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We haven't hit anything. They're overcrowded because the (MTA) slashed service significantly on the X1 as a way of saving money and tried to push folks to its other variants which are supposed to be cheaper. Of course they didn't add enough capacity to the variants of the X1, so the end result is overcrowding. The (MTA) has admitted that Staten Island needs more service but claims that they don't have the money for it, so the end result is SRO express buses and SRO local buses bypassing folks with the next local buses coming some 20 minutes later in some cases.

 

Ohhh, OK. :) I didn't realize that (MTA) had cut back X1 service that way; I thought they were still running buses every five minutes or so during most of rush and that the Hylan Blvd corridor was just that damn overcrowded. If they've decided to cut back service from comfortable levels until people are standing next to the farebox then that's just poor management and poor service.

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Ohhh, OK. :) I didn't realize that (MTA) had cut back X1 service that way; I thought they were still running buses every five minutes or so during most of rush. Sorry about that.

 

Only at times when the other variants aren't running does the X1 get service about every 5 minutes, but it's usually every 8 minutes. Also you no longer have the X6 which was axed completely. When the variants do run and it runs every 5 minutes, it does short runs, usually in the morning and only goes to 23rd street.

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Only at times when the other variants aren't running does the X1 get service about every 5 minutes, but it's usually every 8 minutes. Also you no longer have the X6 which was axed completely. When the variants do run and it runs every 5 minutes, it does short runs, usually in the morning and only goes to 23rd street.

 

The MTA is probably not going to replace service anytime soon. Artics may not be the best solution, but they could be a temporary one.

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The MTA is probably not going to replace service anytime soon. Artics may not be the best solution, but they could be a temporary one.

 

Yeah well let's consider that the (MTA) was running RTSs and CNGs on the express lines for a while and they switched to MCIs. That wasn't done just because and now suddenly they're going to go to artics...?? They did it because of the level of comfort offered by MCIs and also space issues. They understand that folks expect a more comfortable ride seeing that they are paying almost triple what local bus riders pay. They also wanted a more uniform fleet to avoid what is happening in NJ with the 553 where they're using RTSs because they are short on MCIs, leaving buses to be packed like sardine cans. The issue here is simply the (MTA) not providing enough service, nothing more. It was an issue even before the recession hit with folks being on SRO X1s and such. I think it's pathetic that folks have to stand on express buses when they have commutes of up to 2 hours or more in some cases, but that's how it is on some lines.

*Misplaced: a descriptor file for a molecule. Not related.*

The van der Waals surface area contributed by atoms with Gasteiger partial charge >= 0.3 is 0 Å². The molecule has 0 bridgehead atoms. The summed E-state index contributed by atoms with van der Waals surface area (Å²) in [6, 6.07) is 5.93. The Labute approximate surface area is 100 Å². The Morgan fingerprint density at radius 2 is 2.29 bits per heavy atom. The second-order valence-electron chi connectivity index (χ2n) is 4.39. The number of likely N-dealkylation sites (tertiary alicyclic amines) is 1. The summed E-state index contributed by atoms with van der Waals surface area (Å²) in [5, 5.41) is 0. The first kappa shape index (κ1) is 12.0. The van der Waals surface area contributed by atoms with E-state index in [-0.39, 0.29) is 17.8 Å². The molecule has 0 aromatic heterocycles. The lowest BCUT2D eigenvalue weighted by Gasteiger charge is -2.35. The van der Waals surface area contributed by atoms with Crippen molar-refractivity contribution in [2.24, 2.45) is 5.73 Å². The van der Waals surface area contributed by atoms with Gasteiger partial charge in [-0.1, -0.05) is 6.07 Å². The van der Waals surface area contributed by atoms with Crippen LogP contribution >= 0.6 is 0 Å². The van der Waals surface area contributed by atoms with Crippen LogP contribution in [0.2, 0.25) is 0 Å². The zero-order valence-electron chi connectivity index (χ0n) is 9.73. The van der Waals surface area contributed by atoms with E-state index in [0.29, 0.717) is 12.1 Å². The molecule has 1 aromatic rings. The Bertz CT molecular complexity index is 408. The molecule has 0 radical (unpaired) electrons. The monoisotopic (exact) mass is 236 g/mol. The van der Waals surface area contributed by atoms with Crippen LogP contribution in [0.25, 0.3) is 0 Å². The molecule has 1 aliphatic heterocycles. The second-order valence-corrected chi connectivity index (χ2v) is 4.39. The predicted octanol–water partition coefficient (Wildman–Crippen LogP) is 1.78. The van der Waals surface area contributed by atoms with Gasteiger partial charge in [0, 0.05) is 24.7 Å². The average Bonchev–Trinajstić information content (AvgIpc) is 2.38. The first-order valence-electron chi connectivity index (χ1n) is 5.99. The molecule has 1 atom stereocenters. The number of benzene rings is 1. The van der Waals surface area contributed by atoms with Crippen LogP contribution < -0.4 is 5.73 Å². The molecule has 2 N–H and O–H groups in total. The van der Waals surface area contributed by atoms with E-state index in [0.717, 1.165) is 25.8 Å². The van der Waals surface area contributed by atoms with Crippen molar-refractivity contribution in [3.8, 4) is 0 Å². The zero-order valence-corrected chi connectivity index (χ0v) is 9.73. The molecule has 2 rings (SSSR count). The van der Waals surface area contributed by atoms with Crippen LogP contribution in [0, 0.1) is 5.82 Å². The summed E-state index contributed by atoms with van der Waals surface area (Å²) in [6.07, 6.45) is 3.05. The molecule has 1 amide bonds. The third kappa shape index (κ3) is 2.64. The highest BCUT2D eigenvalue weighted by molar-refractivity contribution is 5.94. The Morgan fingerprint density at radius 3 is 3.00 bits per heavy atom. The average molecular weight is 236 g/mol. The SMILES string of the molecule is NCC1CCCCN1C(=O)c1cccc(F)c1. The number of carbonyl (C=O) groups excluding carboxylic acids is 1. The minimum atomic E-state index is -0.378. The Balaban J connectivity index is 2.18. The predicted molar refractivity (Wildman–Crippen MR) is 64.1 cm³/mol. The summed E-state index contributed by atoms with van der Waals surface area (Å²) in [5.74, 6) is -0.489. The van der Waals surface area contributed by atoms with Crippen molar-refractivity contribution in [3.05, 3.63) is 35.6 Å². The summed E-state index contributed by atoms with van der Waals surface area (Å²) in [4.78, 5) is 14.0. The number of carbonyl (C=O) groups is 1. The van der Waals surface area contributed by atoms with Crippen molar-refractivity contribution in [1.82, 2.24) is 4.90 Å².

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Yeah well let's consider that the (MTA) was running RTSs and CNGs on the express lines for a while and they switched to MCIs. That wasn't done just because and now suddenly they're going to go to artics...?? They did it because of the level of comfort offered by MCIs and also space issues. They understand that folks expect a more comfortable ride seeing that they are paying almost triple what local bus riders pay. They also wanted a more uniform fleet to avoid what is happening in NJ with the 553 where they're using RTSs because they are short on MCIs, leaving buses to be packed like sardine cans. The issue here is simply the (MTA) not providing enough service, nothing more. It was an issue even before the recession hit with folks being on SRO X1s and such. I think it's pathetic that folks have to stand on express buses when they have commutes of up to 2 hours or more in some cases, but that's how it is on some lines.

 

The D60LFR's have not arrived yet. They can be fitted with coach seats. The idea is something that can be explored. The problem in NJ is because of no oversight. Plus, last time I checked, when RTS's were used on X routes here in NYC, they used coach seats.

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The D60LFR's have not arrived yet. They can be fitted with coach seats. The idea is something that can be explored. The problem in NJ is because of no oversight. Plus, last time I checked, when RTS's were used on X routes here in NYC, they used coach seats.

 

That's correct and when those buses were used for local service those seats were torn to shreds and they had to be taken out and replaced with regular seats, so I don't see how much money they would save if they had to keep replacing the seats constantly. Then there's the issue of mileage and breakdowns. The way I understand it, coach buses are made to eat up miles and run better on expressways and such.

 

Why don't we explore using subway style cars for MetroNorth and the LIRR since everybody is so concerned with cutting costs?? Or better yet we could build light rails, but folks would b*tch about the cost for that too.

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That's correct and when those buses were used for local service those seats were torn to shreds and they had to be taken out and replaced with regular seats, so I don't see how much money they would save if they had to keep replacing the seats constantly. Then there's the issue of mileage and breakdowns. The way I understand it, coach buses are made to eat up miles and run better on expressways and such.

 

Why don't we explore using subway style cars for MetroNorth and the LIRR since everybody is so concerned with cutting costs?? Or better yet we could build light rails, but folks would b*tch about the cost for that too.

 

The buses would only be used for exp. service.

STILL, why is everyone so damn opposed to light rail?